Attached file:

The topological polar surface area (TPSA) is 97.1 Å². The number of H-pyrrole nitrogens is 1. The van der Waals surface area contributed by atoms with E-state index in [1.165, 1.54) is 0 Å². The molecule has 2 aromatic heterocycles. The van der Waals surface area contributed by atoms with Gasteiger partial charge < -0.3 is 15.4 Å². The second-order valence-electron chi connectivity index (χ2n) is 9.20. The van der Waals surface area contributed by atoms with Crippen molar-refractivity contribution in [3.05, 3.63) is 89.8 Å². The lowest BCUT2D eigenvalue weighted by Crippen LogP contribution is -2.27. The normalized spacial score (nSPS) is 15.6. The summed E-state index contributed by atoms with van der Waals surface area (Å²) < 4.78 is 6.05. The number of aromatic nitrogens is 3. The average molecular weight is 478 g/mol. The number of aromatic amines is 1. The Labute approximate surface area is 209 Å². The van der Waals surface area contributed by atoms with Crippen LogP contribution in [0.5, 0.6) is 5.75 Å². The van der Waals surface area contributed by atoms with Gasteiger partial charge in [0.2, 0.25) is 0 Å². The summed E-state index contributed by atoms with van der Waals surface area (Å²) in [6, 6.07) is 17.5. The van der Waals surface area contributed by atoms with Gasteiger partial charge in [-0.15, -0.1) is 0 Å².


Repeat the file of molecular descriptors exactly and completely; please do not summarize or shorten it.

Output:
The topological polar surface area (TPSA) is 97.1 Å². The number of H-pyrrole nitrogens is 1. The van der Waals surface area contributed by atoms with E-state index in [1.165, 1.54) is 0 Å². The molecule has 2 aromatic heterocycles. The van der Waals surface area contributed by atoms with Gasteiger partial charge < -0.3 is 15.4 Å². The second-order valence-electron chi connectivity index (χ2n) is 9.20. The van der Waals surface area contributed by atoms with Crippen molar-refractivity contribution in [3.05, 3.63) is 89.8 Å². The lowest BCUT2D eigenvalue weighted by Crippen LogP contribution is -2.27. The normalized spacial score (nSPS) is 15.6. The summed E-state index contributed by atoms with van der Waals surface area (Å²) < 4.78 is 6.05. The number of aromatic nitrogens is 3. The average molecular weight is 478 g/mol. The number of aromatic amines is 1. The Labute approximate surface area is 209 Å². The van der Waals surface area contributed by atoms with Crippen LogP contribution in [0.5, 0.6) is 5.75 Å². The van der Waals surface area contributed by atoms with Gasteiger partial charge in [0.2, 0.25) is 0 Å². The summed E-state index contributed by atoms with van der Waals surface area (Å²) in [6, 6.07) is 17.5. The van der Waals surface area contributed by atoms with Gasteiger partial charge in [-0.15, -0.1) is 0 Å².